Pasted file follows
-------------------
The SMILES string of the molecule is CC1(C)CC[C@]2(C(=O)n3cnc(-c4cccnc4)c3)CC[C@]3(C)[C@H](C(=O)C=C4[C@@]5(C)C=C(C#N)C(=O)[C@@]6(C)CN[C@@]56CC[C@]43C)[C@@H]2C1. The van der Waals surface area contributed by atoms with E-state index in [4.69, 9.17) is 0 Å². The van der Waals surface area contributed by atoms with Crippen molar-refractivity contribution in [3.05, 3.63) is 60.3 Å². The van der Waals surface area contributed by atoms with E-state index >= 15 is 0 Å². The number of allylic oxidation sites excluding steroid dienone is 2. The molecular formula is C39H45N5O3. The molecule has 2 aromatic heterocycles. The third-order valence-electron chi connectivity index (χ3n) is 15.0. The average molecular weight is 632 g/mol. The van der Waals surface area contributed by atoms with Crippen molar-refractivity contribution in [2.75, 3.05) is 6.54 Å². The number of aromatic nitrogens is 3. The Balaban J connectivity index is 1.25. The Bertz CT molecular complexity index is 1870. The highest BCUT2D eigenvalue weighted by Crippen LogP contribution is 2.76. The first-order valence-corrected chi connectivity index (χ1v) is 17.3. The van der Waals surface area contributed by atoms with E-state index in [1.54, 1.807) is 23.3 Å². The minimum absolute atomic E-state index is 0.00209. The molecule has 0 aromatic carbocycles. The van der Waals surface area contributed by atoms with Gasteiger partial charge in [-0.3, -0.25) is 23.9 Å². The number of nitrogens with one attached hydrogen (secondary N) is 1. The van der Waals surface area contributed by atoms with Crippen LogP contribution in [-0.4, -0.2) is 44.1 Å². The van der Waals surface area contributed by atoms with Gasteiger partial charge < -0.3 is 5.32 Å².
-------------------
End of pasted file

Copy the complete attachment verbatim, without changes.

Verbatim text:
The SMILES string of the molecule is CC1(C)CC[C@]2(C(=O)n3cnc(-c4cccnc4)c3)CC[C@]3(C)[C@H](C(=O)C=C4[C@@]5(C)C=C(C#N)C(=O)[C@@]6(C)CN[C@@]56CC[C@]43C)[C@@H]2C1. The van der Waals surface area contributed by atoms with E-state index in [4.69, 9.17) is 0 Å². The van der Waals surface area contributed by atoms with Crippen molar-refractivity contribution in [3.05, 3.63) is 60.3 Å². The van der Waals surface area contributed by atoms with E-state index >= 15 is 0 Å². The number of allylic oxidation sites excluding steroid dienone is 2. The molecular formula is C39H45N5O3. The molecule has 2 aromatic heterocycles. The third-order valence-electron chi connectivity index (χ3n) is 15.0. The average molecular weight is 632 g/mol. The van der Waals surface area contributed by atoms with Crippen molar-refractivity contribution in [2.75, 3.05) is 6.54 Å². The number of aromatic nitrogens is 3. The Balaban J connectivity index is 1.25. The Bertz CT molecular complexity index is 1870. The highest BCUT2D eigenvalue weighted by Crippen LogP contribution is 2.76. The first-order valence-corrected chi connectivity index (χ1v) is 17.3. The van der Waals surface area contributed by atoms with E-state index in [1.54, 1.807) is 23.3 Å². The minimum absolute atomic E-state index is 0.00209. The molecule has 0 aromatic carbocycles. The van der Waals surface area contributed by atoms with Gasteiger partial charge in [-0.3, -0.25) is 23.9 Å². The number of nitrogens with one attached hydrogen (secondary N) is 1. The van der Waals surface area contributed by atoms with Crippen LogP contribution in [-0.4, -0.2) is 44.1 Å². The van der Waals surface area contributed by atoms with Gasteiger partial charge < -0.3 is 5.32 Å².